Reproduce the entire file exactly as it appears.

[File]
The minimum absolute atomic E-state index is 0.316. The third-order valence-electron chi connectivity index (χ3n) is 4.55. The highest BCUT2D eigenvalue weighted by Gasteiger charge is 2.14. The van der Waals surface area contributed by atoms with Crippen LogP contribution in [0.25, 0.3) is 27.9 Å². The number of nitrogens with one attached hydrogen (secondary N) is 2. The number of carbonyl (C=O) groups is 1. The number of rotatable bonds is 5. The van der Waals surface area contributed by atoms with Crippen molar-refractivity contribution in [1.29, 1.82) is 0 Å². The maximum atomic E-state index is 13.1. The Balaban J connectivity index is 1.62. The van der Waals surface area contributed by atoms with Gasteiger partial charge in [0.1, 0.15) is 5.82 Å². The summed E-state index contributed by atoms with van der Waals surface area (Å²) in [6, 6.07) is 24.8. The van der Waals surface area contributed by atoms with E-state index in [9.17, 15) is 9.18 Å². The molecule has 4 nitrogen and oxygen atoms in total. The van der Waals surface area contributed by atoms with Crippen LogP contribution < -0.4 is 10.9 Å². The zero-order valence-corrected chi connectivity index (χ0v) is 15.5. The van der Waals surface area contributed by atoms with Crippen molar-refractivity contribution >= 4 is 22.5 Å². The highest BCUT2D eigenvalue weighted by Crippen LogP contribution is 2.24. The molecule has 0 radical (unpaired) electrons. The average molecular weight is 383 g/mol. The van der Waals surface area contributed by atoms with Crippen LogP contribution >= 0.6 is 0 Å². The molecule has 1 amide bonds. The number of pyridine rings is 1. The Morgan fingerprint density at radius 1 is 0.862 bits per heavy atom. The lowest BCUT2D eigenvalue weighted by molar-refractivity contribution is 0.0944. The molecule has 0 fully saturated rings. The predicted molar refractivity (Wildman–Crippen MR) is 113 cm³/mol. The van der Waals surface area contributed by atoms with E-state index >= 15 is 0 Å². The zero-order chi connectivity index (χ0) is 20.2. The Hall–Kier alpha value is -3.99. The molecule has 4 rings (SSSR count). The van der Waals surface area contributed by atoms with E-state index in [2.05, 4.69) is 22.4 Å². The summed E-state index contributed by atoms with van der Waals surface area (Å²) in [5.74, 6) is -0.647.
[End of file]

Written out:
The minimum absolute atomic E-state index is 0.316. The third-order valence-electron chi connectivity index (χ3n) is 4.55. The highest BCUT2D eigenvalue weighted by Gasteiger charge is 2.14. The van der Waals surface area contributed by atoms with Crippen LogP contribution in [0.25, 0.3) is 27.9 Å². The number of nitrogens with one attached hydrogen (secondary N) is 2. The number of carbonyl (C=O) groups is 1. The number of rotatable bonds is 5. The van der Waals surface area contributed by atoms with Crippen molar-refractivity contribution in [1.29, 1.82) is 0 Å². The maximum atomic E-state index is 13.1. The Balaban J connectivity index is 1.62. The van der Waals surface area contributed by atoms with Gasteiger partial charge in [0.1, 0.15) is 5.82 Å². The summed E-state index contributed by atoms with van der Waals surface area (Å²) in [6, 6.07) is 24.8. The van der Waals surface area contributed by atoms with E-state index in [9.17, 15) is 9.18 Å². The molecule has 4 nitrogen and oxygen atoms in total. The van der Waals surface area contributed by atoms with Crippen LogP contribution < -0.4 is 10.9 Å². The zero-order valence-corrected chi connectivity index (χ0v) is 15.5. The van der Waals surface area contributed by atoms with Crippen molar-refractivity contribution >= 4 is 22.5 Å². The highest BCUT2D eigenvalue weighted by Crippen LogP contribution is 2.24. The molecule has 0 radical (unpaired) electrons. The average molecular weight is 383 g/mol. The van der Waals surface area contributed by atoms with Crippen LogP contribution >= 0.6 is 0 Å². The molecule has 1 amide bonds. The number of pyridine rings is 1. The Morgan fingerprint density at radius 1 is 0.862 bits per heavy atom. The lowest BCUT2D eigenvalue weighted by molar-refractivity contribution is 0.0944. The molecule has 0 fully saturated rings. The predicted molar refractivity (Wildman–Crippen MR) is 113 cm³/mol. The van der Waals surface area contributed by atoms with E-state index >= 15 is 0 Å². The zero-order chi connectivity index (χ0) is 20.2. The Hall–Kier alpha value is -3.99. The molecule has 4 rings (SSSR count). The van der Waals surface area contributed by atoms with E-state index in [2.05, 4.69) is 22.4 Å². The summed E-state index contributed by atoms with van der Waals surface area (Å²) in [5.74, 6) is -0.647.